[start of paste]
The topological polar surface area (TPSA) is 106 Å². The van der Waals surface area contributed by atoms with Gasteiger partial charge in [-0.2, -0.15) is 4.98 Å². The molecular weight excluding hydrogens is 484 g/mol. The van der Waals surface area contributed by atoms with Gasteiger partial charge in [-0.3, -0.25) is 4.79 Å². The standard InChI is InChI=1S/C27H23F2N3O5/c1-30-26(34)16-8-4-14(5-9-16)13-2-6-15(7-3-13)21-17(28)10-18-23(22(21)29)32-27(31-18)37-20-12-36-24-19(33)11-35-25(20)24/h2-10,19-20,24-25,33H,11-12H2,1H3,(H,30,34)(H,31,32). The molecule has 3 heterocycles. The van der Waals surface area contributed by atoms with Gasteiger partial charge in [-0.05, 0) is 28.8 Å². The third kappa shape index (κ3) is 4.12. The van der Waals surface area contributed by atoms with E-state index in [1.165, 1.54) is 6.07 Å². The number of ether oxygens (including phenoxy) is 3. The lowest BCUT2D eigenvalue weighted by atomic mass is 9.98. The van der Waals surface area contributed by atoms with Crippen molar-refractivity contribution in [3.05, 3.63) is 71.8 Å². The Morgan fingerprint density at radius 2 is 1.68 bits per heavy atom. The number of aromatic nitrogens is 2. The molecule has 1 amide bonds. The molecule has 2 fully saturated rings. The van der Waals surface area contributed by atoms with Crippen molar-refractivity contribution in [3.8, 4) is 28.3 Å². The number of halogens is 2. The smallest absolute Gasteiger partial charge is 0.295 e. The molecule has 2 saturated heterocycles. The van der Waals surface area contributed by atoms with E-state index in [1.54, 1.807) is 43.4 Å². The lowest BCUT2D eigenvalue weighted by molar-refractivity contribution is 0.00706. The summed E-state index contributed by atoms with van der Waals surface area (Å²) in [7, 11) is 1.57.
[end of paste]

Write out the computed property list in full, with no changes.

The topological polar surface area (TPSA) is 106 Å². The van der Waals surface area contributed by atoms with Gasteiger partial charge in [-0.2, -0.15) is 4.98 Å². The molecular weight excluding hydrogens is 484 g/mol. The van der Waals surface area contributed by atoms with Gasteiger partial charge in [-0.3, -0.25) is 4.79 Å². The standard InChI is InChI=1S/C27H23F2N3O5/c1-30-26(34)16-8-4-14(5-9-16)13-2-6-15(7-3-13)21-17(28)10-18-23(22(21)29)32-27(31-18)37-20-12-36-24-19(33)11-35-25(20)24/h2-10,19-20,24-25,33H,11-12H2,1H3,(H,30,34)(H,31,32). The molecule has 3 heterocycles. The van der Waals surface area contributed by atoms with Gasteiger partial charge in [-0.05, 0) is 28.8 Å². The third kappa shape index (κ3) is 4.12. The van der Waals surface area contributed by atoms with E-state index in [1.165, 1.54) is 6.07 Å². The number of ether oxygens (including phenoxy) is 3. The lowest BCUT2D eigenvalue weighted by atomic mass is 9.98. The van der Waals surface area contributed by atoms with Crippen molar-refractivity contribution in [3.05, 3.63) is 71.8 Å². The Morgan fingerprint density at radius 2 is 1.68 bits per heavy atom. The number of aromatic nitrogens is 2. The molecule has 1 amide bonds. The molecule has 2 fully saturated rings. The van der Waals surface area contributed by atoms with Crippen molar-refractivity contribution in [3.8, 4) is 28.3 Å². The number of halogens is 2. The smallest absolute Gasteiger partial charge is 0.295 e. The molecule has 2 saturated heterocycles. The van der Waals surface area contributed by atoms with E-state index in [1.54, 1.807) is 43.4 Å². The lowest BCUT2D eigenvalue weighted by molar-refractivity contribution is 0.00706. The summed E-state index contributed by atoms with van der Waals surface area (Å²) in [7, 11) is 1.57.